Thursday, May 30, 2013

Dostoyevsky's Crime and Punishment is distilled in Darezhan Omirbaev's STUDENT

STUDENT is the first of Darezhan Omirbaev's films that TrustMovies has seen, but if it's a fair indication of this Kazakh film-maker's quality, little wonder this fellow's reputation is on the rise. An awfully lot happens in Fyodor Dostoyevsky's original novel Crime and Punishment, which forms the basis of Omirbaev's movie. The glory of the filmmaker's achievement is that, while he has shortened the story via less incidents and characters, he has man-aged to distill the novel wonderfully well without watering it down.

Part of the mystery and achievement of Dostoyevsky is his creation of Raskolnikov, whose character and motives are both plain and obscure. Not everything can be explained, nor does it need to be. Real character is always part mystery. Omirbaev (shown at right -- who doubles as actor here, playing a film director of the film within the film) understands this and so manages the same complex achievement. While there is plenty of motive to be found in our student's environment -- beginning with the film he is working on as part of the crew, during which he observes another young crew member given a beating because he spilled tea on the sleazy "star" -- he is also clearly and profoundly ill at ease with society and himself.

Kazakhstan today proves a near-perfect place to set a modern retelling of this tale, for evidently, its capital, Almaty, has become a paean to Capitalism run amok. Hearing a woman professor teach a class (below) on this subject is outright shocking, particularly given what us oldsters recall of the formerly Communist times. The prof's lecture is capped off perfectly with a statement from one of her students that brings everything immediately into perspective. There is also a scene involving a stalled car and a donkey that is simply staggering in its look at the "entitlement" of the fittest.

A poet appears, who takes our student back home with him to meet the family. The result is one of those weird acts of generosity that all of us are capable of at the odd time. After the student sees a local merchant refuse a poor old women any credit, he manages to get himself a black market gun (our kid has connections!). And yes, he uses it, as much, it seems, to allow him to understand of what he is capable, as for any sense of justice and righting wrongs.

We don't see the killings, which take place behind a closed door. The film is certainly shot on-the-cheap and is simply done, yet is it neither simple nor simplistic. Along the way television images consistently show us nature documentaries offering the survival-of-the-fittest theme. When, well into things, we visit another class in Kazakh, in which the teacher offers Lao-Tze philosophy so different from what we earlier heard, the effect lifts a load from our heart and mind.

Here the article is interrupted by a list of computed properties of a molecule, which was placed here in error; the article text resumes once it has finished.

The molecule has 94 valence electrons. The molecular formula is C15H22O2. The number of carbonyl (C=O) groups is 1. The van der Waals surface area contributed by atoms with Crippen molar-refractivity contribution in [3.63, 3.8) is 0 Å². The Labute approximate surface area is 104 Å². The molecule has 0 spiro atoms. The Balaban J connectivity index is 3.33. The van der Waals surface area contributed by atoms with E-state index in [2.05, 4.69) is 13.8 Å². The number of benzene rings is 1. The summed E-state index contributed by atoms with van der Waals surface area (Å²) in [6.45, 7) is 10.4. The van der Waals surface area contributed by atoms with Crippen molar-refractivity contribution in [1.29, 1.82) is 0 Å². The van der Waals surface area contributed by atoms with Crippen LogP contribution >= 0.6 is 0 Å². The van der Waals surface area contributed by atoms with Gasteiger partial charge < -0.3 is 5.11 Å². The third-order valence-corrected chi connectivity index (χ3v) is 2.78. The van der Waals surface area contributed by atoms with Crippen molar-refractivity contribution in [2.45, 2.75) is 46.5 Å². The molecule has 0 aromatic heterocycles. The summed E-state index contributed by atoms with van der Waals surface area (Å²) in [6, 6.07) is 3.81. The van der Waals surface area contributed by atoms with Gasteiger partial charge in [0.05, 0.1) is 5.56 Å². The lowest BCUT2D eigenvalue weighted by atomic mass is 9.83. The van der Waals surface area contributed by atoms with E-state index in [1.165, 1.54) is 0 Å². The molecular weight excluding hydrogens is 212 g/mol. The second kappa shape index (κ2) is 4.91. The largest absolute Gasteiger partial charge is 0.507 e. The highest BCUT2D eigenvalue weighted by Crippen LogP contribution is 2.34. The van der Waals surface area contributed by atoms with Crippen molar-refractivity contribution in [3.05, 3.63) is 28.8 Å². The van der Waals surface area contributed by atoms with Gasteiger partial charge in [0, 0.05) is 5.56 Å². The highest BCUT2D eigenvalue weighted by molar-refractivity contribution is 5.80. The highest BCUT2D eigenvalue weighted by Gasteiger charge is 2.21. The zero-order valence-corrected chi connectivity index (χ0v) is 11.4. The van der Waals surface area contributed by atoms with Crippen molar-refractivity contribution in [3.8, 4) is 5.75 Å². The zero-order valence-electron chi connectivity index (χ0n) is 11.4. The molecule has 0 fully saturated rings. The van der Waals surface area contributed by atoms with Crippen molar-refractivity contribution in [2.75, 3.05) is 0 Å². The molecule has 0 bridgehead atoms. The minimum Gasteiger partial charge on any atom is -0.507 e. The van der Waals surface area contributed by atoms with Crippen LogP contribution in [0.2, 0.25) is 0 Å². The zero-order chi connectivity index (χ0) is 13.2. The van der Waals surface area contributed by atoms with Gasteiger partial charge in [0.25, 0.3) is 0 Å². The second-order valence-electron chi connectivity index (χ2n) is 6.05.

Yes, we have the parental visit, with kid sister in tow, and the love object, whose purse our anti-hero manages to retrieve (above) at some physical cost after a robbery. All this is given us in quick strokes, with a minimum of dialog, yet the effect is deeply felt, both by the participants and us viewers. Omirbaev has an amazing penchant for making the tiny moment resonate. Don't blink. One of the most beautiful of these comes at a moment when our hero is undecided about entering or leaving a particular place and looks across to the face of his girl. Again, this is so quick, so barely there, and so profound.

We're never quite able to say exactly why our boy is adrift, depressed, cut off from social life. No theory fits exactly, and the mix of causes remains always just an educated guess. That is one of the things that makes Dostoyevsky resonate, and it works in this film, as well -- giving us, despite all that has gone before, an ending that is somehow quietly joyous.

Student, in Kazakh and Russian with English subtitles, which opens for a week's run tomorrow, Friday, May 31, at New York City's Anthology Film Archives, is co-presented by AFA and the Global Film Initiative and is part of the Global Lens 2013 film series.

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